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Global donor agencies share investment approaches and priorities for developing rice systems in Asia and Africa

MANILA, Philippines (16 October 2023) — International donor organizations presented their priorities and approaches for investing in rice systems in Asia and advancing rice production in Africa at the recent 6th International Rice Congress. These include nutrition, water management, reducing greenhouse gas (GHG) emissions, sustainable agricultural practices, and capacity building.

Food Security and health are two of the priorities of the United States Agency for International Development (USAID), according to Ryan Washburn, USAID mission director for the Philippines and Mongolia.

“Golden Rice is an example of a key investment for us,” said Mr. WashBurn. “USAID has a partnership worth USD 1.5 million with IRRI to advance the development and adoption of this nutritious rice variety in the Philippines and Indonesia.”

Other priorities of USAID connected to rice systems and agriculture in the region include climate-change mitigation, market system development, and economic opportunities for women.

Ijsbrand de Jong, lead water resource management specialist for the World Bank, highlighted their investments in rice value chain financing, reducing methane emissions of rice systems, and advancing water management and irrigation services in Asia.

“Many Asian cities are freshwater-insecure,” said Mr. de Jong. “Greater productivity and efficiency of water resources can reduce competition and pressure between urbanization and agriculture.”

He emphasized that this required close engagement with the public and private sector as well as funding for infrastructure and innovation.

Australian Centre for International Agricultural Research (ACIAR) invests in various initiatives, such as greenhouse gas mitigation and sustainable intensification and diversification.

“Flying in outside experts is not a sustainable solution, not to mention it contributes to carbon emissions,” said James Quilty, ACIAR chief scientist and research program manager for soil and land management.

Strengthening partnerships and institutional capacity are key to fruitful and enduring investments, according to Dr. Quilty .

“We need to create closer relationships with the local government, private sector, farmers, and decision-makers, and foster technical capacity and expertise,’ he said. “By being more collaborative and supportive to the people on the ground, we can ensure more long-term outcomes.”

The International Fund for Agricultural Development (IFAD) focuses on the importance of increasing the productivity of rural farmers.

“By helping smallholder rice farmers produce and earn more from their crops, we can alleviate not only hunger but poverty,” said Cambodia Country Director for IFAD Frew Behabtu. “Investing in farmer-centric policies, financing and insurance, market linkages, and value chain development can stimulate rural development and uplift the lives and livelihoods of millions of farming families.”

Mr. Behabtu added that investments should not be rigid, as IFAD believes in linking investments to returns and outcomes. His organization reviews its investments every year to look for ways to adjust, enhance, and innovate.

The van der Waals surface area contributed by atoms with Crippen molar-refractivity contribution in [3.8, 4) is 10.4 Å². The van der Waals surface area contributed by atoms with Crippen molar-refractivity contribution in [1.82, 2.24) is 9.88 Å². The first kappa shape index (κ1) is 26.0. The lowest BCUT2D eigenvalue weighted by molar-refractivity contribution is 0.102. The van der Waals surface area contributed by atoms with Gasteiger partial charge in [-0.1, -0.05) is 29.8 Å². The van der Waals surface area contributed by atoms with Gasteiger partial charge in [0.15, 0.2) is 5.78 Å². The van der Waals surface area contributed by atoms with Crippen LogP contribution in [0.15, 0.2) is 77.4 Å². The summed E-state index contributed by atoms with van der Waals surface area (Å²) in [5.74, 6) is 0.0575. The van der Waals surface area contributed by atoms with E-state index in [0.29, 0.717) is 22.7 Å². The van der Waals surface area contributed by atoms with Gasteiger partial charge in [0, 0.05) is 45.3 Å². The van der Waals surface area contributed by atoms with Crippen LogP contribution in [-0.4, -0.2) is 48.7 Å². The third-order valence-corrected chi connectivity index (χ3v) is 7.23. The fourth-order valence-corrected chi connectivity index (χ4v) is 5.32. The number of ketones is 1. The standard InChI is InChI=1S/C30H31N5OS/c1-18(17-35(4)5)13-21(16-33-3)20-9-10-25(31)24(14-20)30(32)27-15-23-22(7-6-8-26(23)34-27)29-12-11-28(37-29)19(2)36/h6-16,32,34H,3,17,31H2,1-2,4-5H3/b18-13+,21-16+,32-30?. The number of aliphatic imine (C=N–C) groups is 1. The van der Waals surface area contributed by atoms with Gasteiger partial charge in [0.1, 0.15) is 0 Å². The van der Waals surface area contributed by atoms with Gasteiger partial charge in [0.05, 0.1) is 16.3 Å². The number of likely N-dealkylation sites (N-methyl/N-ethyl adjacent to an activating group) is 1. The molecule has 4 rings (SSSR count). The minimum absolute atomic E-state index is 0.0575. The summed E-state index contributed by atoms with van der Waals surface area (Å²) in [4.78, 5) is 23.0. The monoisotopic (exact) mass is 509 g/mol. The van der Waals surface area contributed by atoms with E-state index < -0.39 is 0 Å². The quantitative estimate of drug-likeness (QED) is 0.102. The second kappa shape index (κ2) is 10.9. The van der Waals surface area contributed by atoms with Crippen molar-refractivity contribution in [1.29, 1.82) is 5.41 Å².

“Rice is a rapidly growing commodity there, and most of the rice is imported from Asia. What lessons from Asia do you think can be leveraged to advance rice production in Africa?” asked Joana Kane-Potaka, deputy director general for Strategy, Engagement, and Impact of the International Rice Research Institute (IRR).

The perspectives on investments needed in the development of agriculture in Africa include:

Water management. This is one of the key challenges as most rice-growing areas are currently rainfed. Scaling direct-seeded rice systems was seen as a promising opportunity for conserving water and its low GHG emissions.

Investments in sustainable irrigation. Efficient irrigation technologies developed in Australia could be adopted to fit the African context for creating efficient and equitable irrigation and water management for rice systems.

Holistic investment approaches. Projects need to be productive but also climate, nutrition, and gender inclusive. Mitigating emissions, providing healthy diets, and offering opportunities for women, youth, and marginalized groups should play a hand during project development and scaling up of projects.

Capacity building. This is not only for governments but across the value chain, from research, extension, input suppliers, the private sector down to the farmers themselves.

Rice straw management systems. This has the potential to develop rural livelihood industries ancillary to rice cultivation such as the production of ruminant feed, biofuel, and biodegradable products.

“With the ever-growing need for rice amid the intensifying challenges of the climate crisis, the world’s food and nutrition security hangs in the balance,” Ms. Kane-Potaka said. “Your generous investments towards the ‘triple bottom line’ - people, planet, profits - underscore our shared commitment to build a more sustainable future through initiatives that uplift lives, protect the environment, and create long-lasting impact.”

The panel discussion, Investments needed in the agriculture for development arena, was moderated by Ms, Kane-Potaka.